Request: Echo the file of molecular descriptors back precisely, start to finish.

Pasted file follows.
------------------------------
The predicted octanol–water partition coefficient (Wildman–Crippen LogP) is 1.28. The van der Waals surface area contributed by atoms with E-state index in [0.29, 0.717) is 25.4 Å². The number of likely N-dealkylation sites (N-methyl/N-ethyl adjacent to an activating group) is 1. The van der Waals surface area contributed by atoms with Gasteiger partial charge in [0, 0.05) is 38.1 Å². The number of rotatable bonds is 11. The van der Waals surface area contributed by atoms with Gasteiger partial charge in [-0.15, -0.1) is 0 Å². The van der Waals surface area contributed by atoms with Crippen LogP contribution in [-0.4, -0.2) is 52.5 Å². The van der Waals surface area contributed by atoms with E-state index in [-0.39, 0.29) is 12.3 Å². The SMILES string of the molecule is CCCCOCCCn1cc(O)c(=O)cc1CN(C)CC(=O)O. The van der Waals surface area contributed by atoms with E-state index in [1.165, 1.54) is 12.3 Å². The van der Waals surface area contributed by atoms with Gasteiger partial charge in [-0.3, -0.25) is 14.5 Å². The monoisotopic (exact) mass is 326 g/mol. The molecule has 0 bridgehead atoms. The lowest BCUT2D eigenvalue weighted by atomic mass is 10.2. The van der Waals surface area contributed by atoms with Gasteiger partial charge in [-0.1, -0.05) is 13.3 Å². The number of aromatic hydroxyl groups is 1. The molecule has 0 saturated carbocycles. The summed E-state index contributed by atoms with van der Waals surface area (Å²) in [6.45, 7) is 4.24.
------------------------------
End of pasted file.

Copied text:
The predicted octanol–water partition coefficient (Wildman–Crippen LogP) is 1.28. The van der Waals surface area contributed by atoms with E-state index in [0.29, 0.717) is 25.4 Å². The number of likely N-dealkylation sites (N-methyl/N-ethyl adjacent to an activating group) is 1. The van der Waals surface area contributed by atoms with Gasteiger partial charge in [0, 0.05) is 38.1 Å². The number of rotatable bonds is 11. The van der Waals surface area contributed by atoms with Gasteiger partial charge in [-0.15, -0.1) is 0 Å². The van der Waals surface area contributed by atoms with Crippen LogP contribution in [-0.4, -0.2) is 52.5 Å². The van der Waals surface area contributed by atoms with E-state index in [-0.39, 0.29) is 12.3 Å². The SMILES string of the molecule is CCCCOCCCn1cc(O)c(=O)cc1CN(C)CC(=O)O. The van der Waals surface area contributed by atoms with E-state index in [1.165, 1.54) is 12.3 Å². The van der Waals surface area contributed by atoms with Gasteiger partial charge in [-0.3, -0.25) is 14.5 Å². The monoisotopic (exact) mass is 326 g/mol. The molecule has 0 bridgehead atoms. The lowest BCUT2D eigenvalue weighted by atomic mass is 10.2. The van der Waals surface area contributed by atoms with Gasteiger partial charge in [-0.1, -0.05) is 13.3 Å². The number of aromatic hydroxyl groups is 1. The molecule has 0 saturated carbocycles. The summed E-state index contributed by atoms with van der Waals surface area (Å²) in [6.45, 7) is 4.24.